Downtown Yellowknife eateries battling bugs, say inspectors
Health inspectors say two establishments in the same downtown Yellowknife mall are “trying to do their best” with insect problems.
The restaurants, inside the upper Centre Square Mall, had a range of insect concerns detailed on their most recent food inspection reports.
Peter Workman, the Northwest Territories’ chief environmental health officer, said “there is no public health hazard as it stands.”
Inspections carried out in mid-October identified concerns in both A&W and Main Street Donair and Falafel, which back on to each other within the mall.
“More needs to be done to address cockroaches,” reads the inspection report prepared for A&W and published by the NWT’s environmental health team – which also called for the kitchen’s food preparation area to receive “a good, general cleaning.”
Main Street Donair and Falafel received an inspection on the same day – October 11, 2018 – which notes the premises “need to be treated for insects” and suggests insects were found in a food preparation area, though the type of insect was not specified.
Under the criteria of the NWT’s inspection reports, both premises were found not to have “adequate protection from vermin or insect pests.”
However, Workman said operating a restaurant within a large building like Centre Square Mall can often present challenges that lie outside individual business owners’ control.
“In larger facilities, it’s not unusual for there to be some pest activity,” said Workman, whose team is responsible for a range of human health inspections ranging from food establishments and drinking water to daycares and public pools.
“It is challenging and difficult to get rid of cockroaches once they become established in a building,” he added.
“Roaches do move vertically and horizontally. For example, if you treat only one apartment and not the surrounding apartments, you can have lateral movement to where they are not treated. It’s an ongoing process.
“The operators in all of these cases have been working on this problem and trying to do their best. We are not at the point of having a giant infestation.”
Earlier this month, a Yellowknife resident contacted Cabin Radio to report witnessing another customer’s encounter with a cockroach while inside A&W. That followed the sharing online of a video which appeared to show a cockroach at another establishment, which has since closed, within the same mall.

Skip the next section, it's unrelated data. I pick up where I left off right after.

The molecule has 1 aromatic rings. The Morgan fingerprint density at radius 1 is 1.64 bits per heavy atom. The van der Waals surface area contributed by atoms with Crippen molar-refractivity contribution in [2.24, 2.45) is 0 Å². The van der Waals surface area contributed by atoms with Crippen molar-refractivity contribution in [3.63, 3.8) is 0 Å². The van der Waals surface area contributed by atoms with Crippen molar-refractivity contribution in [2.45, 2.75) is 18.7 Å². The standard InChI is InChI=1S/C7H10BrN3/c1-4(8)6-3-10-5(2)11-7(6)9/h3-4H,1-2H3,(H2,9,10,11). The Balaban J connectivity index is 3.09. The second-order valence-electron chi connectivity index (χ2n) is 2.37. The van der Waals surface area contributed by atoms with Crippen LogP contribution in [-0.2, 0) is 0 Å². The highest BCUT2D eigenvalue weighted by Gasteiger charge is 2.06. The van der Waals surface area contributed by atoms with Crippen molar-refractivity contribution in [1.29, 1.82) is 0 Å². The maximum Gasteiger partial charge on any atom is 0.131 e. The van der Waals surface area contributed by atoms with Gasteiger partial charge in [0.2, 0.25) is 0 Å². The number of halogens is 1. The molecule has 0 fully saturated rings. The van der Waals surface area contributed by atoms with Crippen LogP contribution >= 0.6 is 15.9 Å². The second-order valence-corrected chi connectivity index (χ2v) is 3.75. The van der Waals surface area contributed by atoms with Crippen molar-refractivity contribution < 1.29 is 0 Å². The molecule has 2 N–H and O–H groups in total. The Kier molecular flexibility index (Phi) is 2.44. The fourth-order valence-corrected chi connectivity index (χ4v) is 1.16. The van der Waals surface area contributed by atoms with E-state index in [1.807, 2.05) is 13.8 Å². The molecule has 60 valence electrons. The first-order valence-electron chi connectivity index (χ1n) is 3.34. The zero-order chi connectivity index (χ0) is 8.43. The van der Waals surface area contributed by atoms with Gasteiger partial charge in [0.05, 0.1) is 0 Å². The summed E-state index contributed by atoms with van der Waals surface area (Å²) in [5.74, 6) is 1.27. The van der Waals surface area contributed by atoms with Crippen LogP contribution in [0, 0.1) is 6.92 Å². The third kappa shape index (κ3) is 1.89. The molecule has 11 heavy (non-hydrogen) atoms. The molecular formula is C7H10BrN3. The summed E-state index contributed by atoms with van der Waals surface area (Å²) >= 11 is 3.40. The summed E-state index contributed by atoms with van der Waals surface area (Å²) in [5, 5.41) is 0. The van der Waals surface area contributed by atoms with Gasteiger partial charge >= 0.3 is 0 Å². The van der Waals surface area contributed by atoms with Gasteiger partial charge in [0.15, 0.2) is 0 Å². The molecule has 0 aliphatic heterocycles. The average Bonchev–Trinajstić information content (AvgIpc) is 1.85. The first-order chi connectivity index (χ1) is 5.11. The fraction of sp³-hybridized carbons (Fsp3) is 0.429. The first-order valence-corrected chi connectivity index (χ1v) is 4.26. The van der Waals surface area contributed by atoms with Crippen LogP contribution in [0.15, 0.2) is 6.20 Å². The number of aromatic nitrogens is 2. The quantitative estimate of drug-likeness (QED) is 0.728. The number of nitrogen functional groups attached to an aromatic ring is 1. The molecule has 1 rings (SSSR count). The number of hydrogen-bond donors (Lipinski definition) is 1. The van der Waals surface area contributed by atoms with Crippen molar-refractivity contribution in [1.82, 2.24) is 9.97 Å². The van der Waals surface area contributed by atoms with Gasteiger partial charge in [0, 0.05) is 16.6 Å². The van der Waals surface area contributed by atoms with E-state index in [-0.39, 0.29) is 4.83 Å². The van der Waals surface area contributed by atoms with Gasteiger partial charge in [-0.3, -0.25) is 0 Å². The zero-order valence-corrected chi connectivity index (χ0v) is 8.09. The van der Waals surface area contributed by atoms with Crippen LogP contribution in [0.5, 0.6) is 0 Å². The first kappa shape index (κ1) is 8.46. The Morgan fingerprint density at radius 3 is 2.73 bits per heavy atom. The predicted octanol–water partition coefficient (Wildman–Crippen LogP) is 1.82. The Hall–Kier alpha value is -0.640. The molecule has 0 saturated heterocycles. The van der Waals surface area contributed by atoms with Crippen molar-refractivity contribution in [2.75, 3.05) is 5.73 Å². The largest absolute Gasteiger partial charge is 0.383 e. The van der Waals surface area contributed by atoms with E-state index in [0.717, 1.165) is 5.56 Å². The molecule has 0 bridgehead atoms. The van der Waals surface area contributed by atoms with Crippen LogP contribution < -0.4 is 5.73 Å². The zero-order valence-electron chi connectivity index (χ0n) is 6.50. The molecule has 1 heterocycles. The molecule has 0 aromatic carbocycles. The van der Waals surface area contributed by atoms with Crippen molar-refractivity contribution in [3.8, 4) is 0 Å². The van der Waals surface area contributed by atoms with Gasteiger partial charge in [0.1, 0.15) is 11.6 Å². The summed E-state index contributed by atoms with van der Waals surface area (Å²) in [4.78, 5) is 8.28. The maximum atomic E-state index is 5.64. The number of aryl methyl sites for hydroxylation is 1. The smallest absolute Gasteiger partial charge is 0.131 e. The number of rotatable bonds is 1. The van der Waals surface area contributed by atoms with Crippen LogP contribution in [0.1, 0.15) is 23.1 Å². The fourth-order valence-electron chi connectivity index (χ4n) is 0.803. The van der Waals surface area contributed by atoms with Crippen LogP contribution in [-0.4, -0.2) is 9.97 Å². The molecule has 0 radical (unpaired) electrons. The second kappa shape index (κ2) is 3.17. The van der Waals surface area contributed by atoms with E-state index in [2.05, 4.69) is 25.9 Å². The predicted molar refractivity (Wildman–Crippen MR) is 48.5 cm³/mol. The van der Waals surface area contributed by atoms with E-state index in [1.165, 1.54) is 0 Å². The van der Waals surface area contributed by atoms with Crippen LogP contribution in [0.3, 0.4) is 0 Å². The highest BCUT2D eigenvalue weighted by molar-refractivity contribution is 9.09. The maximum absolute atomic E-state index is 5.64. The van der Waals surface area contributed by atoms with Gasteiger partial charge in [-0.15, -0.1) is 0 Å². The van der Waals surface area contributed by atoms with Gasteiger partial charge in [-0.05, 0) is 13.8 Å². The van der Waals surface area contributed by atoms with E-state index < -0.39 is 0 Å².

Belen Baltazar, manager of A&W in Yellowknife, said in a brief interview she was unaware of any recent sightings of insects on the premises, and said the business deploys a range of pest control measures.
The management of Main Street Donair and Falafel could not be reached by Cabin Radio. A member of staff said the owner was out of the country.
In both cases, the food inspector did not check a box on the report indicating the need for a follow-up inspection – though Workman said that did not fully reflect how inspectors would handle the problem.
“There will be follow-ups done on it,” he said. “This is an ongoing situation that we’ve had. We’ve had reports of pests in that building for a couple of years now.
“[The reports] could equally have been ticked as being for re-inspection, and we do also follow up sometimes by telephone.”
Workman said the issue as it stands does not pose a public health risk warranting the closure of either business, but that option is available to inspectors if required.
Inspectors found no similar concerns at Ja-Pain, a Japanese bakery in the vicinity of A&W and Main Street Donair and Falafel within the same mall, when they visited on the same date. A Tim Hortons outlet lower in the mall had no insect concerns identified in a July inspection.
With files from Sarah Pruys